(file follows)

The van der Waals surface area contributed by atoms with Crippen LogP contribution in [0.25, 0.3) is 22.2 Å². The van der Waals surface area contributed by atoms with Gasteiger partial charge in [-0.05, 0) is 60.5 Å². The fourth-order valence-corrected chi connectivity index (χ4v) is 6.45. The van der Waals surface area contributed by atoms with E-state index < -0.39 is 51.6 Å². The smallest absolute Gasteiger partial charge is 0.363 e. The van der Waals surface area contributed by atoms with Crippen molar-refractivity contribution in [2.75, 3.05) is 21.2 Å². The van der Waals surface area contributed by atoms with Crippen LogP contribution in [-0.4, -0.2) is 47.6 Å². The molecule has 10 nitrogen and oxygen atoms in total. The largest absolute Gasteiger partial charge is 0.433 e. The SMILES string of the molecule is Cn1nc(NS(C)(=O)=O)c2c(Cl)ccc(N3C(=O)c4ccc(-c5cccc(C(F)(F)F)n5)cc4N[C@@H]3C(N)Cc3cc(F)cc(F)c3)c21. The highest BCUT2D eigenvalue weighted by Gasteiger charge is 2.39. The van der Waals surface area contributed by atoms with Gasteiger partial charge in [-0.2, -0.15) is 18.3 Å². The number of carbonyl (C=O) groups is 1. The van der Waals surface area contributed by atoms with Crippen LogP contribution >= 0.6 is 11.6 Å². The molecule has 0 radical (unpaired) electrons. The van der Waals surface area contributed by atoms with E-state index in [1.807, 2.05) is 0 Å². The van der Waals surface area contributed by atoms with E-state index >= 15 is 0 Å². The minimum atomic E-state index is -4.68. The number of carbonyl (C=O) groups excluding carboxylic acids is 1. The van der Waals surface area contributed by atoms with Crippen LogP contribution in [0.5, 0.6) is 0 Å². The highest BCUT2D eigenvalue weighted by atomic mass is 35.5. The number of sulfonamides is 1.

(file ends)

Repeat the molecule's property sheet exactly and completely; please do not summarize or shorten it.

The van der Waals surface area contributed by atoms with Crippen LogP contribution in [0.25, 0.3) is 22.2 Å². The van der Waals surface area contributed by atoms with Gasteiger partial charge in [-0.05, 0) is 60.5 Å². The fourth-order valence-corrected chi connectivity index (χ4v) is 6.45. The van der Waals surface area contributed by atoms with E-state index < -0.39 is 51.6 Å². The smallest absolute Gasteiger partial charge is 0.363 e. The van der Waals surface area contributed by atoms with Crippen molar-refractivity contribution in [2.75, 3.05) is 21.2 Å². The van der Waals surface area contributed by atoms with Crippen LogP contribution in [-0.4, -0.2) is 47.6 Å². The molecule has 10 nitrogen and oxygen atoms in total. The largest absolute Gasteiger partial charge is 0.433 e. The SMILES string of the molecule is Cn1nc(NS(C)(=O)=O)c2c(Cl)ccc(N3C(=O)c4ccc(-c5cccc(C(F)(F)F)n5)cc4N[C@@H]3C(N)Cc3cc(F)cc(F)c3)c21. The highest BCUT2D eigenvalue weighted by Gasteiger charge is 2.39. The van der Waals surface area contributed by atoms with Gasteiger partial charge in [-0.2, -0.15) is 18.3 Å². The number of carbonyl (C=O) groups is 1. The van der Waals surface area contributed by atoms with Crippen LogP contribution >= 0.6 is 11.6 Å². The molecule has 0 radical (unpaired) electrons. The van der Waals surface area contributed by atoms with E-state index in [1.807, 2.05) is 0 Å². The van der Waals surface area contributed by atoms with E-state index >= 15 is 0 Å². The minimum atomic E-state index is -4.68. The number of carbonyl (C=O) groups excluding carboxylic acids is 1. The van der Waals surface area contributed by atoms with Crippen LogP contribution in [0.5, 0.6) is 0 Å². The highest BCUT2D eigenvalue weighted by atomic mass is 35.5. The number of sulfonamides is 1.